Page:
“Various types of scientific topics and experiments are addressed in this phase in order to show the beamline’s potential,” says physicist and researcher Helio Cesar Nogueira Tolentino, head of the Heterogeneous and Hierarchical Matter Division at the LNLS. Of the 14 lines initially planned for Sirius, seven are active. Each one operates a different beam using one main technique. The seven lines are open to scientists from Brazil and abroad.
The Carnaúba beamline is the longest at Sirius, and has been operational since the second half of 2021. It was planned to conduct X-ray absorption spectroscopy, making it possible to conduct experiments on different materials on the nano scale. Besides a potent light line that produces a super-focused beam, Crespilho’s group was also able to use a new device developed by the LNLS team for the area of biochemistry.
“This is an electrochemical cell for in situ experiments. It is placed in front of the beam of X-rays that hit the material under study at the moment when a chemical reaction occurs. With this cell we can also apply electrical potential and measure or apply current and measure potential, in other words, we can see how the material responds to these external stimuli. All this while the chemical reaction is taking place,” says physicist Itamar Tomio Neckel, a researcher in the Carnaúba group at LNLS and the lead developer of the new electrochemical cell, a small device that fits in the palm of your hand.
The bigger challenge, he explains, is miniaturizing everything, since the reactions take place in an extremely limited physical space. At the same time, the conditions in different users’ laboratories must also be replicated. The Carnaúba beamline is 100 times finer than a human hair, according to the researchers, and becomes a X-ray nanoprobe.
The major difference is that this equipment makes it possible to map the experimental material in situ; in other words, researchers can visualize the state of the material (copper, in this case) during the different stages of the chemical reaction. “In in situ experiments, we study kinetics in real time. We generate an electrochemical reaction and study all the stages of the reaction using a microscope that provides information on the structure and chemical state of the elements within it, in real time,” explains Tolentino. “The experiments allow us to understand this process of bioelectrocatalysis, which is very important for producing hydrogen. They open the door to possibilities for producing hydrogen through a very simple reaction that uses common materials.”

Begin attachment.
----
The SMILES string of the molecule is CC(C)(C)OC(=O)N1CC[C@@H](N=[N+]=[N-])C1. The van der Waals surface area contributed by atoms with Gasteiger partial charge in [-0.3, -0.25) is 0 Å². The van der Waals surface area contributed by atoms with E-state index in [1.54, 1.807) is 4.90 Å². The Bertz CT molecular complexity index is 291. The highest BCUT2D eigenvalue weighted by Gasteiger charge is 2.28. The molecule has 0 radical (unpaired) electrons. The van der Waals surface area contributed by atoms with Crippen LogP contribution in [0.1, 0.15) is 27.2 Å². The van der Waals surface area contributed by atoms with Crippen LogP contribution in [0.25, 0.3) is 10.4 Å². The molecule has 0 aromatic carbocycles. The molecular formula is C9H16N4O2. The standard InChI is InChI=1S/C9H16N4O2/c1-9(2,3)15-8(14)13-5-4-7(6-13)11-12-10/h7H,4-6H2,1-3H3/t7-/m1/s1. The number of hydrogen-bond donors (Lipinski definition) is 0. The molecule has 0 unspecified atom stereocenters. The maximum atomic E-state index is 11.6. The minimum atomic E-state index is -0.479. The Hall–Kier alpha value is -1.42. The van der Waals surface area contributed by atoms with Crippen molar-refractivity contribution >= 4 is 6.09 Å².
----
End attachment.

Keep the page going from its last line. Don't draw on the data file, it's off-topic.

Crespilho and his team’s efforts were part of roughly 30 projects from outside the LNLS accepted after a call for proposed experiments in October during the commissioning phase of the station. The article published by the group from IQSC-USP was the first in the area of bioelectrochemistry, but other experiments have already been performed with this beamline, including by a group from Argentina, and will soon be published.
“The results obtained by the group from USP in collaboration with the CNPEM show the potential for in situ electrochemical studies coupled with synchrotron radiation to shed light on the mechanisms of important reactions in biocatalysis,” says chemist Ana Flávia Nogueira of the Chemistry Department of Campinas State University (UNICAMP), who was not part of Frank Crespilho’s team. She stresses the groundbreaking use of this technique and its potential for research. “In this study, catalytic sites in copper can be identified to the nanometer. The partnership shows the Brazilian community how our researchers can benefit from the advanced techniques available at Sirius to gain importance and worldwide recognition in characterizing materials on the nano scale.”